Aerial photographs - such as those commissioned by the Ordnance Survey - are typically taken by aircraft flying at between 1,500m and 3,000m. Those taken by the world's air forces can be snapped from anything up to 9,000m. Photographs are either vertical (looking straight down) or oblique (taken at an angle to the ground).
Vertical photographs are taken for survey purposes and usually overlap by around 60%. When viewed through a stereoscope, the overlap appears as a three dimensional view.
This 3D photography gives significant advantages over two dimensional shots, says Henry: 'For example, we can see the depth of quarries, fill going back into quarries and see where the water table was when the quarry was open'.
Over the last 25 years Henry has worked on projects across the globe while watching his discipline develop in both scope and sophistication.
The biggest advance says Henry has been the switch - about 10 years ago - to the use of colour photography: 'A colour photograph, for example, will allow you to distinguish, for example, between different types of soil and vegetation more easily.'
The type of work Henry is asked to do, both by Arup colleagues and outside clients, has also changed.
'In the 1970s we had more motorway work or other types of long linear jobs which lent themselves very clearly to rapid interpretation of geology over big distances. Now, the balance of work is environmental - in that we spend a lot of time looking at contaminated land. It's not geomorphology any more, it's history. We're looking at what man has done in the past 50 or 60 years.'
The drive to exploit brownfield sites in particular has led to an increase in clients coming to Henry looking for guidance on the liabilities and costs they might face should they develop the site. Photo-interpretation of the site will not give all the answers, but it provides a highly useful guide which focuses the field inspection and site-investigation design and provides a rational framework for extrapolating the SI results.
And, of course, even the greenest of sites in such a highly developed country as the UK, can be brown.
'I looked at one scheme', remembers Henry, 'which the engineer swore was a greenfield site to the extent that he hadn't even bothered to do a desk study. But I was able to find a photograph from the 1950s, which showed there was a deep hole in the middle of the site. It had been so well restored and the fill had had enough time to mature that it looked like it had always been there.'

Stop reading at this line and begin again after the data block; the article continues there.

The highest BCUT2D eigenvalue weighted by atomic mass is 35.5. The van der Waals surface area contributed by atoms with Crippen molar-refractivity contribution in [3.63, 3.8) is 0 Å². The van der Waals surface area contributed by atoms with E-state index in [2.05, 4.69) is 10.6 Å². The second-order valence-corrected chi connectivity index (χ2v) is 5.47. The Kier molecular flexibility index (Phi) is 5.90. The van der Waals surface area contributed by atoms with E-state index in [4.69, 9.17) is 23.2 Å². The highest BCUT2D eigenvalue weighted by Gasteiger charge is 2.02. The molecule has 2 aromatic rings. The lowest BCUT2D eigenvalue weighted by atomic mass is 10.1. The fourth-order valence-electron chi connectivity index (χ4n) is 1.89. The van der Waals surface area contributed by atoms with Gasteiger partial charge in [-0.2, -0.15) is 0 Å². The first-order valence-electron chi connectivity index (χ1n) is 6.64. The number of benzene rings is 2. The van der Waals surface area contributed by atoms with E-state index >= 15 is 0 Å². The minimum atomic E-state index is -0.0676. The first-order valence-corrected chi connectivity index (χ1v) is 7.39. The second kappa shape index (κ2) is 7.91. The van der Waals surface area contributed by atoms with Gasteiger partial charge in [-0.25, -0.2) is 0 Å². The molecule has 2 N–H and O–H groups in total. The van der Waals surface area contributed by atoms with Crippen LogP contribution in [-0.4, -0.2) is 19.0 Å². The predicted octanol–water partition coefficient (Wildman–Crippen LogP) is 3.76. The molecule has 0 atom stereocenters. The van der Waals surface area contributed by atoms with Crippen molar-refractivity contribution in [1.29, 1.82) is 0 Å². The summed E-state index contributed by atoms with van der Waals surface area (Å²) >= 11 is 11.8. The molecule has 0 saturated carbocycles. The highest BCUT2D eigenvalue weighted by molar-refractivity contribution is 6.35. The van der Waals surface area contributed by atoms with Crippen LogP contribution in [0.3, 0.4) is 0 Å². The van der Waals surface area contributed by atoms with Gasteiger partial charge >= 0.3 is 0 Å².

Every now and then, Henry is called in to provide evidence in legal disputes. This happened on the Holbeck Hall case, where the Scarborough hotel's insurers sued, with Arup's help, the local council for not taking the necessary measures to prevent the building slipping into the sea.
'We wanted to get as much recent photography as possible,' says Henry, 'and because it was a news event there was a lot of coverage. Even the coastguard took a video camera with them when they overflew the area. We were able to track the cliff failure at intervals of hours and days, see it go down and from that work out a view of the mechanism that was operating and the failure planes that were in the ground.'
The case is currently under appeal.
Henry says that the future of his discipline lies, to an extent, in digitised imagery - although that cannot give you 3D yet. One particularly exciting development is the TerraServer website (http://terraserver.microsoft.com) which contains digital images from around the globe. The source is a mix of US digitised aerial photography and Russian satellite photography. The latter has much higher resolution than conventional satellite imagery (such as SPOT and LANDSAT), although the fact that
it exists at all considering that the film had to be dropped from an orbiting satellite and then recovered is even more startling.
TerraServer allows users to call up the images required and, once a payment has been made, to receive them by post or, where the technology allows, simply download them to their own computer.